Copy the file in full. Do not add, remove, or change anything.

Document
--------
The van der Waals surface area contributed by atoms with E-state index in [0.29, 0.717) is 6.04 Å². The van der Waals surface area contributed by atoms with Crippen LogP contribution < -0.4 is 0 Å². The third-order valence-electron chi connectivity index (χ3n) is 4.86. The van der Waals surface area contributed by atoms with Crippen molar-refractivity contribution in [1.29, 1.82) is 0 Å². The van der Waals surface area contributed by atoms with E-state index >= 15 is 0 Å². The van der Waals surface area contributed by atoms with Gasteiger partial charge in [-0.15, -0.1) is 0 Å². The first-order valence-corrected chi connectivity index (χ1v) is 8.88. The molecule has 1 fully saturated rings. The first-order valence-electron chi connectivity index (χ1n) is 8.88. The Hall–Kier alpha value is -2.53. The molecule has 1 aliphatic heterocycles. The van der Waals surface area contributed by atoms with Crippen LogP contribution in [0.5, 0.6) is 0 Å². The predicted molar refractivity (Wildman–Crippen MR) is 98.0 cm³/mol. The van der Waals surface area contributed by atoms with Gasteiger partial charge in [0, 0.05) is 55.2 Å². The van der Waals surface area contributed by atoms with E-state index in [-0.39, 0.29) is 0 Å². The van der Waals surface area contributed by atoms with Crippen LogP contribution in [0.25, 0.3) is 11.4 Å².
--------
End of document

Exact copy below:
The van der Waals surface area contributed by atoms with E-state index in [0.29, 0.717) is 6.04 Å². The van der Waals surface area contributed by atoms with Crippen LogP contribution < -0.4 is 0 Å². The third-order valence-electron chi connectivity index (χ3n) is 4.86. The van der Waals surface area contributed by atoms with Crippen molar-refractivity contribution in [1.29, 1.82) is 0 Å². The van der Waals surface area contributed by atoms with E-state index >= 15 is 0 Å². The van der Waals surface area contributed by atoms with Gasteiger partial charge in [-0.15, -0.1) is 0 Å². The first-order valence-corrected chi connectivity index (χ1v) is 8.88. The molecule has 1 fully saturated rings. The first-order valence-electron chi connectivity index (χ1n) is 8.88. The Hall–Kier alpha value is -2.53. The molecule has 1 aliphatic heterocycles. The van der Waals surface area contributed by atoms with Crippen LogP contribution in [0.5, 0.6) is 0 Å². The predicted molar refractivity (Wildman–Crippen MR) is 98.0 cm³/mol. The van der Waals surface area contributed by atoms with Gasteiger partial charge in [0, 0.05) is 55.2 Å². The van der Waals surface area contributed by atoms with E-state index in [-0.39, 0.29) is 0 Å². The van der Waals surface area contributed by atoms with Crippen LogP contribution in [0.25, 0.3) is 11.4 Å².